Creating an audience for your arts event
Consult the Brandeis Events Calendar to see what spaces might be available and to make sure your event does not conflict with any similar events.
- Define your event. Come up with a creative and appealing title and description.
- Clarify the content. We don’t all know the difference, for example, between the chorus and the chamber choir. Keep your description short and lively.
- Who is your target audience? Define who would be most interested and likely to attend and consider how to reach your core supporters. You may want to invite a department, program or club to co-sponsor the event to broaden the circle of interest and enthusiasm.
Getting the Word Out
Once you have confirmed your date, time, and location, submit your event announcement to:
- the Brandeis campus calendar
- email@example.com, with a link to your event page (preferably not Facebook or other log-in pages).
- the Brandeis Student Union for their weekly announcement email to the undergraduate student body.
- Director of Graduate Student Affairs and Post-doctoral Scholars Jessica Basile, for the biweekly e-mail to all graduate students
- Assistant Dean of Students Stephanie Grimes, to be included in the weekly email to all undergraduates
- Your academic department. Ask your program administrator how to do this. Consider offering faculty, staff or students a free/special/discount offer to generate interest and goodwill.
- Departments and programs with related interests. Consider inviting them to be a co-sponsor to help ensure their participation.
- Arts clubs. The clubs center lists officers to whom you can send an e-mail for wider distribution.
Creating BuzzWord of mouth is one of the best ways to get people to attend your event. If everyone is talking about it, then it must be something worth attending. A preview in The Justice, an e-mail blast, flyers and posters will all help inform people of your event and get people noticing, but how do you get people to talk about and attend your event?
- Try a nontraditional approach to marketing your event. Create a short "preview" performance and tour the campus. Perhaps a group sings in the dining hall or a human statue appears in the campus center. The unexpected will get people talking.
- Give away free tickets to the first performance to increase word of mouth. Get your friends to recruit an audience for you by letting them experience the event firsthand.
- Distribute promotional items that either create excitement about your event or brand your event. These items don't have to be expensive or extravagant, just creative. What is unique about your event? What makes it stand out? Get a campus "street team" together to distribute these free gifts around campus.
- Is there a social aspect to the event? Free food? Can you hold a pre-show or post-show reception? Can you co-sponsor a night with a department or club? Audiences are craving a reason to get away from the computer screen and interact with other live humans!
- Build alliances! It can't be said enough that working with other groups, departments and organizations will get more people involved and spread the word.
Reaching the Media
- Have you written a press release describing the event? Look at news stories by the Office of Communications for guidance.
- Ask the news specialists in the Office of Communications to help you get the word out or to find an appropriate outlet for an op-ed piece. Contact Jarret Bencks, (781) 736-4212, firstname.lastname@example.org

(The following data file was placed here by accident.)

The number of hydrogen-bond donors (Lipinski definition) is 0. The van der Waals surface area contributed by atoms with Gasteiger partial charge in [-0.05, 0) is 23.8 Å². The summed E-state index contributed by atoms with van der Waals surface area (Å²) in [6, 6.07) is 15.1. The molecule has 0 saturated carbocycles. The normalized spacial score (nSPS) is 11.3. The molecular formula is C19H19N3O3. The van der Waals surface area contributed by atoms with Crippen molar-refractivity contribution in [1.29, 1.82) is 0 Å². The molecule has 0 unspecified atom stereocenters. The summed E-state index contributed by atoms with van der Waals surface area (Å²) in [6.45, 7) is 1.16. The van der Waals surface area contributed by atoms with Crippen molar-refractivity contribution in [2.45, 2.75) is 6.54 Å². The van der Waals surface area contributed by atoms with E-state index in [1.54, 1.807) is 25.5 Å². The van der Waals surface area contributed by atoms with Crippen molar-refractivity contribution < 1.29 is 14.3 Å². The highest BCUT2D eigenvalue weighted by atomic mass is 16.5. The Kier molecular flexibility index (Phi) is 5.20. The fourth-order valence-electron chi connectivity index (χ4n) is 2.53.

- Have you notified The Justice or The Hoot? E-mail your press release or a description to the arts editors and suggest an interesting, unique and newsworthy perspective on your event.
- Have you notified WBRS, the campus radio station? Write a short public service announcement and send it to email@example.com
- Is the event a photo opportunity? Will it be useful to have a record of it for future use on a website? Consider creating a press photo for advanced marketing and media use. The Justice or The Hoot may be able to run a photo if it can't offer you full feature coverage.
Creating Printed Materials
- The Office of Communications produces professional brochures, invitations, posters and other printed materials. If you would like their assistance in promoting your event, complete the online Project Request Form. On average, projects require six to eight weeks to complete, depending on the complexity of the work and the current workload of the office.
- If you are creating your own posters or flyers, please follow the guidelines in the Brandeis Identity Manual.
Distributing Printed Materials
- The mailroom, located in the basement level of the Usdan Student Center, can distribute materials to staff and faculty mailboxes. Please call 781-736-4530 for more information.
- Have you contacted the student arts clubs? They maintain mailboxes on the second floor of the Shapiro Campus Center. The Club Center website also lists a contact person for each club.
- Who are the key opinion shapers, faculty and administrators you want to invite? The president? The provost? The dean? Even if they are unable to attend, they will be interested in your project.
- To post flyers in the Shapiro Campus Center and Usdan Student Center, you must get them stamped at the Shapiro information desk. Your flyer must include a recycling logo.
- Goldfarb Library maintains bulletin boards of arts information in the Creative Arts Library.
- Can faculty help? Is there a specific class that might enjoy attending? Is this event significant enough that you want to request a class announcement or ask the faculty to distribute flyers? Search the Faculty Guide to find professors in related areas.
- Can Community Living help? Ask your CA about organizing a group from your residence hall to attend your event. If your event is not free, offer a group discount.